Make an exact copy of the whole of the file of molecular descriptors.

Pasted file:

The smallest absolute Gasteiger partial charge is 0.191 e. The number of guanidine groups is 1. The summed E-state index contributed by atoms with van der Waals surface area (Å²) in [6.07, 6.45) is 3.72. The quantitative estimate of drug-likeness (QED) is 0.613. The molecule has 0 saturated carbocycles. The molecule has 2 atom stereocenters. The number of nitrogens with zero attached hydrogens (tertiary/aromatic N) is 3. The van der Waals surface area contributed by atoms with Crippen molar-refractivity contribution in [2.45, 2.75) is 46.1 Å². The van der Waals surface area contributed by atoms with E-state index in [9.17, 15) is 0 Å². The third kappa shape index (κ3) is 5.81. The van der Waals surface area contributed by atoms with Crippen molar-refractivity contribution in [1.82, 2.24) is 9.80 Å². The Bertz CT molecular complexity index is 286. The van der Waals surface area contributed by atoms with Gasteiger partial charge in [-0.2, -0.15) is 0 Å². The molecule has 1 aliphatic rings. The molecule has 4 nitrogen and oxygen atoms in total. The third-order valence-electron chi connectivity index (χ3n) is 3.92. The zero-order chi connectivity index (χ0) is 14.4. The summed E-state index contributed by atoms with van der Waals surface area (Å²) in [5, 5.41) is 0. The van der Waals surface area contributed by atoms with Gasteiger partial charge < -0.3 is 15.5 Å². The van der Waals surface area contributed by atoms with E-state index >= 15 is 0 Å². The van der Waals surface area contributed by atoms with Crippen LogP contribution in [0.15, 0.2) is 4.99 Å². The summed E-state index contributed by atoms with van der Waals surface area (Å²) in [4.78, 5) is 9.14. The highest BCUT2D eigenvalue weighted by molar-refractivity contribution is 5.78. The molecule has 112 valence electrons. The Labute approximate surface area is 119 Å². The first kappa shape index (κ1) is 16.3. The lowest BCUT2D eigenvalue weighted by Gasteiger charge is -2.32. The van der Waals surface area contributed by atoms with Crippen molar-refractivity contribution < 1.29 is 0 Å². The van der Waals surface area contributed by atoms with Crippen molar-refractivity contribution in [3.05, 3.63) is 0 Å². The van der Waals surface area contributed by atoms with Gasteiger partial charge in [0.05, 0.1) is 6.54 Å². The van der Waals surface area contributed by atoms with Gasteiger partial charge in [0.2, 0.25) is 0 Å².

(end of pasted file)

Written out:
The smallest absolute Gasteiger partial charge is 0.191 e. The number of guanidine groups is 1. The summed E-state index contributed by atoms with van der Waals surface area (Å²) in [6.07, 6.45) is 3.72. The quantitative estimate of drug-likeness (QED) is 0.613. The molecule has 0 saturated carbocycles. The molecule has 2 atom stereocenters. The number of nitrogens with zero attached hydrogens (tertiary/aromatic N) is 3. The van der Waals surface area contributed by atoms with Crippen molar-refractivity contribution in [2.45, 2.75) is 46.1 Å². The van der Waals surface area contributed by atoms with E-state index in [9.17, 15) is 0 Å². The third kappa shape index (κ3) is 5.81. The van der Waals surface area contributed by atoms with Crippen molar-refractivity contribution in [1.82, 2.24) is 9.80 Å². The Bertz CT molecular complexity index is 286. The van der Waals surface area contributed by atoms with Gasteiger partial charge in [-0.2, -0.15) is 0 Å². The molecule has 1 aliphatic rings. The molecule has 4 nitrogen and oxygen atoms in total. The third-order valence-electron chi connectivity index (χ3n) is 3.92. The zero-order chi connectivity index (χ0) is 14.4. The summed E-state index contributed by atoms with van der Waals surface area (Å²) in [5, 5.41) is 0. The van der Waals surface area contributed by atoms with Gasteiger partial charge < -0.3 is 15.5 Å². The van der Waals surface area contributed by atoms with E-state index >= 15 is 0 Å². The van der Waals surface area contributed by atoms with Crippen LogP contribution in [0.15, 0.2) is 4.99 Å². The summed E-state index contributed by atoms with van der Waals surface area (Å²) in [4.78, 5) is 9.14. The highest BCUT2D eigenvalue weighted by molar-refractivity contribution is 5.78. The molecule has 112 valence electrons. The Labute approximate surface area is 119 Å². The first kappa shape index (κ1) is 16.3. The lowest BCUT2D eigenvalue weighted by Gasteiger charge is -2.32. The van der Waals surface area contributed by atoms with Crippen molar-refractivity contribution < 1.29 is 0 Å². The van der Waals surface area contributed by atoms with Crippen molar-refractivity contribution in [3.05, 3.63) is 0 Å². The van der Waals surface area contributed by atoms with Gasteiger partial charge in [0.05, 0.1) is 6.54 Å². The van der Waals surface area contributed by atoms with Gasteiger partial charge in [0.2, 0.25) is 0 Å².